In the twenty-second episode of the fifth season of The Next Generation, CREEPY CHILDREN AGAIN. Intrigued? Then it’s time for Mark to watch Star Trek.
I think I find season four of this show more consistent than this one, though there have certainly been some stunning stories here. This episode isn’t bad, but it’s not one of the most thrilling or provocative things the show has ever done. But it’s solid, a creepy story about childhood, parenting, and the unknown. Yes, this show once again wants to terrify us with unnerving children, but Shay Astar is just so goddamn good at this that I’m willing to admit that this was more entertaining than I expected it to be.
I think the emotional core to “Imaginary Friend” makes this as satisfying as it is. I went through a huge, traumatic move at age 8, when my family packed all we owned and traveled hundreds of miles south from Boise, Idaho to Riverside, California. I remember being convinced that I’d never make another friend again and that I’d be alone forever. I don’t think it was that irrational of me at age eight to think so dramatically because… well, that’s a hard time to have to deal with something that is pretty upsetting. I have a lot of friends who were military kids, too, and their experience mirrors Clara’s a lot, lot more than my own does. It’s hard not to have that sort of certainty and security, you know? And unlike most folks I know who moved around a lot as kids, I started moving around a lot at age 16.
I know that’s one of the reasons why it was difficult for me to have a large number of longstanding friends. That kind of shit takes time, you know? Friendships have never just happened for me, at least not super close relationships. Acquaintances, sure, or casual, superficial friends, but like Clara, I found it difficult to make anything lasting. Now, I never went through the imaginary friend phase. I didn’t need to, frankly, because I had a twin brother. (And one day I’d like to write about all the weird and cool shit we did to socialize, which included an entirely fake language we would communicate in before we could fully speak English.) But I understood Clara’s need to create an imaginary friend. As Deanna put it, it was the only stable, dependable thing in her life. That didn’t mean her father was terrible, and he was clearly doing what he could to give her the best life imaginable. But she had to do something on her own to comfort her when her father was working.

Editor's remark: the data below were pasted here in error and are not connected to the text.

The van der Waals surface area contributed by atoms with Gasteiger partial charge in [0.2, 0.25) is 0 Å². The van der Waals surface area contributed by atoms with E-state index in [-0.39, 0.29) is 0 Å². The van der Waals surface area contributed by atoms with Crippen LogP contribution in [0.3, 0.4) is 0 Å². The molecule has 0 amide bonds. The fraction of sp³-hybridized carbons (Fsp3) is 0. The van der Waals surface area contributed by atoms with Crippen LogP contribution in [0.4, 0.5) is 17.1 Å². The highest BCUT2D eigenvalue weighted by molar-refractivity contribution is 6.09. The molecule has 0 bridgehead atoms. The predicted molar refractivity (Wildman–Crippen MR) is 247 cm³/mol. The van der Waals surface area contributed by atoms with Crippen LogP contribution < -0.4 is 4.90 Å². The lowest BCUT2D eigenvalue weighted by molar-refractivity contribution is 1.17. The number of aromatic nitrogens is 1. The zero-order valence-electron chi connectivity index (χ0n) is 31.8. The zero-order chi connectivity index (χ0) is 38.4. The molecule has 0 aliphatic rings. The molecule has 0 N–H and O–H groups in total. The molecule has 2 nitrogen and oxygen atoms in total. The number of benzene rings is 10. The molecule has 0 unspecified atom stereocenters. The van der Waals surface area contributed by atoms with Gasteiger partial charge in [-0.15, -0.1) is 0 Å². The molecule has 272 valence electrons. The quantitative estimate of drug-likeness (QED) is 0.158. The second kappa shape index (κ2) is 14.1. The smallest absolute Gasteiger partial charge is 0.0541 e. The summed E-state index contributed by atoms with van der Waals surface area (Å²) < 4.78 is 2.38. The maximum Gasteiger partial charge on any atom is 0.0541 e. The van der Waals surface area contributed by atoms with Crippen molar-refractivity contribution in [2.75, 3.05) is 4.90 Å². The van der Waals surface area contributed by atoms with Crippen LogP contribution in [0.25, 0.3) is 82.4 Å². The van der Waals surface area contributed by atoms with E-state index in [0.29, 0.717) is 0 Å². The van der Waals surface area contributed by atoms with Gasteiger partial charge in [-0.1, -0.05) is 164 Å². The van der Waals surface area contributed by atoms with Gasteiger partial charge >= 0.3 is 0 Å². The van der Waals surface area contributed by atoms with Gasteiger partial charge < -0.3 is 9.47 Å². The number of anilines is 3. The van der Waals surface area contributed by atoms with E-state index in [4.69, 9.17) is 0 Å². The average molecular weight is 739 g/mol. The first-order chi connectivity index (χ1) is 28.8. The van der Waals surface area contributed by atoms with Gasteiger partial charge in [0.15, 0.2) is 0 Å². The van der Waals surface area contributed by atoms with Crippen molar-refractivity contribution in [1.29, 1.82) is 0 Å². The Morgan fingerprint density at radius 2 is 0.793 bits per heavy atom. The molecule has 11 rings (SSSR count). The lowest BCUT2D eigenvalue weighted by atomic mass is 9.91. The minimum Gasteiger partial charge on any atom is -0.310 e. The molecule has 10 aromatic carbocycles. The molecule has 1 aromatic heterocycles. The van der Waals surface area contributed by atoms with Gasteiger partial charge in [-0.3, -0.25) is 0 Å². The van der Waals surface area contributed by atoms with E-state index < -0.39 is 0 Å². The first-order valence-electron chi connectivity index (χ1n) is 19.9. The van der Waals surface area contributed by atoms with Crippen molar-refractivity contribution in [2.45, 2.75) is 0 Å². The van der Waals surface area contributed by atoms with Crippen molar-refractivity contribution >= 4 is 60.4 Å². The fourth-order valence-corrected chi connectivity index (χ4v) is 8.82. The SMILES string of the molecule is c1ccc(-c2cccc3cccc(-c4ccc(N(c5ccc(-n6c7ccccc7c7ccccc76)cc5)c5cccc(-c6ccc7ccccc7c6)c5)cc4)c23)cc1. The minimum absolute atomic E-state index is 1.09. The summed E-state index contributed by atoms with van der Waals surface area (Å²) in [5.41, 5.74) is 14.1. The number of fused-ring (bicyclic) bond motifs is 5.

It’s just unfortunate that an unnamed being MADE THE IMAGINARY FRIEND REAL AND THEN TURNED INTO THE WORST CHILD IMAGINABLE. The escalation of Isabella’s behavior is a slow, dreadful thing, especially since you know it’s only a matter of time before she completely turned on Clara and the rest of the ship. And it’s not like the show wanted us to think that Isabella wasn’t a threat; right from the beginning, she’s portrayed as unemotional, risky, and self-interested, and it only gets worse and worse. The scenes she is in are all unbearably uncomfortable not just because of her attitude, but because WE DON’T KNOW WHAT THE HELL SHE’S GOING TO DO NEXT.
And it’s all so heartbreaking to watch because Clara doesn’t deserve this. She always knew her friend was imaginary; she knew she was pretending. So when she finally does get a friend? That person is mean, cruel, and MURDEROUS. I’m glad, then, that the resolution of this isn’t cruel or condescending. It’s especially neat because of that little speech Picard gives where he admits that sometimes, adults forget to think about how their behavior comes off to children. But at least there’s a framework for Clara to work with to begin to make friends aboard the Enterprise. ALSO: NO MORE CREEPY CHILDREN. I’m surprised Picard didn’t give another monologue about how much he doesn’t like them.
Regardless, this is a strangely charming episode. I loved getting to see Deanna working on counseling in a very hands-on way throughout “Imaginary Friend,” as I’ve thought that was something the show should have focused on more of in the past. She’s a wonderful force for positivity and support in Clara’s life, and even though I’m certain we won’t see this character again, it’s comforting to think that at the very least, Clara will have Deanna on her side.
The video for “Imaginary Friend” can be downloaded here for $0.99.
Mark Links Stuff
– I am now on Patreon!!! MANY SURPRISES ARE IN STORE FOR YOU IF YOU SUPPORT ME.
– I will be at Borderlands Books, Book Riot Live, and Windycon this fall! Check the full list of events on my Tour Dates / Appearances page.
– My Master Schedule is updated for the near and distant future for most projects, so please check it often. My next Double Features for Mark Watches will be Kings, season 1 of Sense8, season 1 of Agent Carter, seasons 1 & 2 of The 100, Death Note, and Neon Genesis Evangelion. On Mark Reads, Diane Duane’s Young Wizards series will replace the Emelan books.
– Mark Does Stuff is on Facebook! I’ve got a community page up that I’m running. Guaranteed shenanigans!